The temperature is rising, and on days that rain is not pouring, the sun is a welcome sight on campus. It lights up our classrooms and beckons us to pick-up frisbee games on the Great Lawn. It is on days such as this that the approach of summer is palpable, and while the obvious reaction is to rejoice, a part of everyone knows that nothing is over yet. Now is the time when grades suddenly become a priority and tests loom in the near future.
In many ways, the end of school this year marks the conclusion of a great deal more than just classes. It is the end of May, the end of spring and the end of Spooning. It is a final farewell to Julie Bernson of the Addison, the Efingers of the Theatre Department and WQS, Carroll Perry of the History Department and Jane Fried of the Admission Office among others. Most notably, it is a goodbye to the colorful Class of 2012 and, of course, to the respected and loved Mr. and Mrs. Chase.
Change is in the air, along with the delightful humidity and ever-constant threat of a downpour. Bulfinch will be put under construction (R.I.P. Debate room), and a throng of freshman will soon swarm Andover.
To make matters worse, looming tests are waiting to devour our last seconds of freedom on campus, ready to demonstrate our success or lack thereof. In the days ahead, it could be difficult to keep our eyes on the goals we initially set out to accomplish or remember why such goals should be accomplished in the first place. We may be torn between survival and sentimentality, eager to enter summer vacation but worried about getting there.
A friend of mine once told me that the goal of life is to live every day to the fullest. Of course, this was during his nihilist phase, and his advice could have continued with “because once you die, that’s it.” Nevertheless, his words struck a chord somewhere in the folds of my subconscious. My own motto at the time had been something like, “It will all work out in the end. Probably. Won’t it?” It was far from satisfying, so I began to think about my friend’s alternate view. Could it really be so simple to cast aside the future and concentrate on the present?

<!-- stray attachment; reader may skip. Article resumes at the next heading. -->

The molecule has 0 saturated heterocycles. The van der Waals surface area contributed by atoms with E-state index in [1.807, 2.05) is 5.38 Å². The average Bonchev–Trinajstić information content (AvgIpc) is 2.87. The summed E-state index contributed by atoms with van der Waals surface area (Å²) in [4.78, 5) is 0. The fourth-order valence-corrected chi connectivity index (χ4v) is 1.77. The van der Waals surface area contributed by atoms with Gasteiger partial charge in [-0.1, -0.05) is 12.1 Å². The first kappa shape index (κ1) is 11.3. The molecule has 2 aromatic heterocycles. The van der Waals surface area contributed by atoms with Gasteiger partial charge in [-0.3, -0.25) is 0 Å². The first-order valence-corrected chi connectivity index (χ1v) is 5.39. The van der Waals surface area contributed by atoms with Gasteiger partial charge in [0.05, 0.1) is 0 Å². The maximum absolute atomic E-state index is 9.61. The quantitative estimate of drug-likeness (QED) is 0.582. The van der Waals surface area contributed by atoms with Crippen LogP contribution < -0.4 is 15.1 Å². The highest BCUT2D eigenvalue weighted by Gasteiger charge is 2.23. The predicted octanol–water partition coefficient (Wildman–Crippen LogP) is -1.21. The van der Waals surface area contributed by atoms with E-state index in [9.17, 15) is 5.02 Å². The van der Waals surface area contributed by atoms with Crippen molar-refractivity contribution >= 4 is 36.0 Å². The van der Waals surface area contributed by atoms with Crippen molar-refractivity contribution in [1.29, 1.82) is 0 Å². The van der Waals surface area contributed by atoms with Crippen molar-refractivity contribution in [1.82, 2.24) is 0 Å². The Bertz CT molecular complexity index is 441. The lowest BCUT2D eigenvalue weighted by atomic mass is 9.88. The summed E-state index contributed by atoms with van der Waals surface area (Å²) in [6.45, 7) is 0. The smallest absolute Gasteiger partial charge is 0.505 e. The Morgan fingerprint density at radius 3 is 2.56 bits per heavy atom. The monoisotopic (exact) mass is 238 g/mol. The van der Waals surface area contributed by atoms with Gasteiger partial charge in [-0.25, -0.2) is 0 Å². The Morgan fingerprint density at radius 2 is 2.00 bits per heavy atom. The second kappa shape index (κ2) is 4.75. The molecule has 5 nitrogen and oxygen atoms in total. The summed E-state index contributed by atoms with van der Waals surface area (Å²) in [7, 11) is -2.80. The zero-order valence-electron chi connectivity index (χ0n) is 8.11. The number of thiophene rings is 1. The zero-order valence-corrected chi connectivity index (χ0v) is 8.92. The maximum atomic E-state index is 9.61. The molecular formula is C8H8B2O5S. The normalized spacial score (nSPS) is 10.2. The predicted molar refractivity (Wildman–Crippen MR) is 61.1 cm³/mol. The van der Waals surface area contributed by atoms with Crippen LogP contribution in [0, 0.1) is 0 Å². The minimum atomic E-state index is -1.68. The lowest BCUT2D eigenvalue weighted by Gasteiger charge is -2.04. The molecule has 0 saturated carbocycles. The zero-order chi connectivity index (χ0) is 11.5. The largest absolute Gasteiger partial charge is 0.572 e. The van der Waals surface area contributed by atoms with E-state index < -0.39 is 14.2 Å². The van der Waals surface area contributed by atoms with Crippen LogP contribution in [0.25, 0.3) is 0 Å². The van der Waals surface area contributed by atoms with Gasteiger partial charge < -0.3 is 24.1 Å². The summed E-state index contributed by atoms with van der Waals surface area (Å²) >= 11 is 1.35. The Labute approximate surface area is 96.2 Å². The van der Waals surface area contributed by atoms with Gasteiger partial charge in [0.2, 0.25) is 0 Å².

The future is something we plan and looked forward to, but no matter how hard we strain against the shackles of time, we shall always remain firmly fastened in the present. In the end, all we can do is work hard and hope for the best. In the meantime, we should overcome the illusions of certainty covering our own eyes and taste reality for once, unfamiliar though it may be. Because one thing is for sure: time is short. It is an unfortunate truth that we often require the loss of something to understand its importance, and once we do so, it may be too late. We sometimes think of education as an obstacle to overcome or a boundary that can be crossed (especially when it comes time to apply for colleges). And yet, in our haste to make it over the wall of acceptance, we fail to recognize the ultimate purpose of all the testing, studying and general worry.
Ultimately, what we want is to learn, and learning is far from an occasional process. These tests we face are not the end, but merely a milestone. It is a milestone that needs to be crossed, nonetheless, but by no means does it mark the end of the road.
Before we run out of precious time, we should take a good look at what really matters. Not the tests themselves, but the level of understanding they require. Not the losses that come with finality, but the gains that comes with beginnings.
The object of a school like Andover is to absorb learning to the best of one’s own abilities not kill oneself in an attempt to reach perfection. It is to respect and care about the people who are Andover, and to realize how valuable they all are to the world. So I ask you to break through the surface of paper and breathe in the atmosphere in which you live. Enjoy the final moments of your familiarity, because change is on the horizon.
Joey Salvo is a two-year Lower from Schenectady, NY.